A Nature Walk a Day, Keeps Unhappiness Away: Restorative Campus Environments and Student Well-Being
Undergraduate Honours Theses
The increasing world population is leading to rapid and extensive urbanization. This over-stimulating built environment may be causing an increased rate of stress-related illnesses amongst urban populations. Similarly, to large cities, university campuses are also often centralized built environments brimming with activity and distraction, centered around student life, academic pursuits and communal events, resulting in a barrage of stimulation and distraction Generally, university students spend the majority of their time immersed in these overstimulating campuses, engaging in activities that require sustained attention, which, similar to urban spaces, may cause mental and attentional fatigue leading to reduced well-being. Green spaces are restorative environments that may be effective in improving mental and emotional well-being, as past research suggests a positive association between green-spaces and increased well-being in urban populations. Despite the promising results, there has been a lack of research looking specifically at university campuses and whether campus green spaces are able to improve student psychological health, particularly during the winter season. The present study, therefore, examines the association between campus green spaces and student well-being by having participants answer questions regarding mental health after either walking through a busy part of campus or a natural, forested space. The results of the study were not significant; however, future researchers should continue to explore the effect of green spaces during the winter on student well-being.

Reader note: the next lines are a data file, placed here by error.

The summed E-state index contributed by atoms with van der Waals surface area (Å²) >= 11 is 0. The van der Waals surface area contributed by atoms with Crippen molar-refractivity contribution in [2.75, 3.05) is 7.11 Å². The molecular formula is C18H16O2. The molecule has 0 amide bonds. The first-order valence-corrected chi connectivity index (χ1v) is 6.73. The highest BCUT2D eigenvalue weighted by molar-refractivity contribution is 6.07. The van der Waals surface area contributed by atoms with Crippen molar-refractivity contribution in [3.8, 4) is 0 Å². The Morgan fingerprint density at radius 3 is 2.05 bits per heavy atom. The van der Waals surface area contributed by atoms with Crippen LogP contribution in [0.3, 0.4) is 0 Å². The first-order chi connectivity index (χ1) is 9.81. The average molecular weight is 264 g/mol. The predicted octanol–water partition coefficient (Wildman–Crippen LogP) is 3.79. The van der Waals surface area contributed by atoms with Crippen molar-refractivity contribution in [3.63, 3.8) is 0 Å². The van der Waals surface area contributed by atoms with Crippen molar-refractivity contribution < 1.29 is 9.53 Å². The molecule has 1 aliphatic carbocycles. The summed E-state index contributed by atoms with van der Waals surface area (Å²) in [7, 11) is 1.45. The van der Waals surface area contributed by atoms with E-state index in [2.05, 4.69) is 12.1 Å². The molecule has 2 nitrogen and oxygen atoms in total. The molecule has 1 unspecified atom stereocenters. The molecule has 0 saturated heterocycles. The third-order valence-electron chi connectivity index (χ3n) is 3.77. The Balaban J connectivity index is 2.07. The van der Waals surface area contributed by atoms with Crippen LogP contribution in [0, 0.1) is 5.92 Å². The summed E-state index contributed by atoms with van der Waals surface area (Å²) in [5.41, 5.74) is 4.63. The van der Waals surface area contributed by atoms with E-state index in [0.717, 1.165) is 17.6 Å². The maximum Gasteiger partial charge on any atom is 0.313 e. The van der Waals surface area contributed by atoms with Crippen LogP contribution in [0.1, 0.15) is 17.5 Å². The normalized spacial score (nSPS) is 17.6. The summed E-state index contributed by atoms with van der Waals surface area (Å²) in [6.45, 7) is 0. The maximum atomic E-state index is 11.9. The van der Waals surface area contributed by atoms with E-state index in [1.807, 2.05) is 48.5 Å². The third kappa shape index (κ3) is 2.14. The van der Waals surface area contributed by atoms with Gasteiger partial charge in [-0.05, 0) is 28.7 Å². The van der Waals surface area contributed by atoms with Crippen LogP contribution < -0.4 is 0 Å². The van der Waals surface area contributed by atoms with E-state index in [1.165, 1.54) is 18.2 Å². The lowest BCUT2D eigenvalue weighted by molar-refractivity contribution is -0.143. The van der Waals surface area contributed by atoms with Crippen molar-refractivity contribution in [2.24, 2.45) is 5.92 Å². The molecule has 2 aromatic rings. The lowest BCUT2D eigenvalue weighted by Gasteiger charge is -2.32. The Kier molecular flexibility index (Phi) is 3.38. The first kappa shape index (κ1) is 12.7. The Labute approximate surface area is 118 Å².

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Thesis Advisor: Dr. Mark Cole
Reader: Dr. Christine Tsang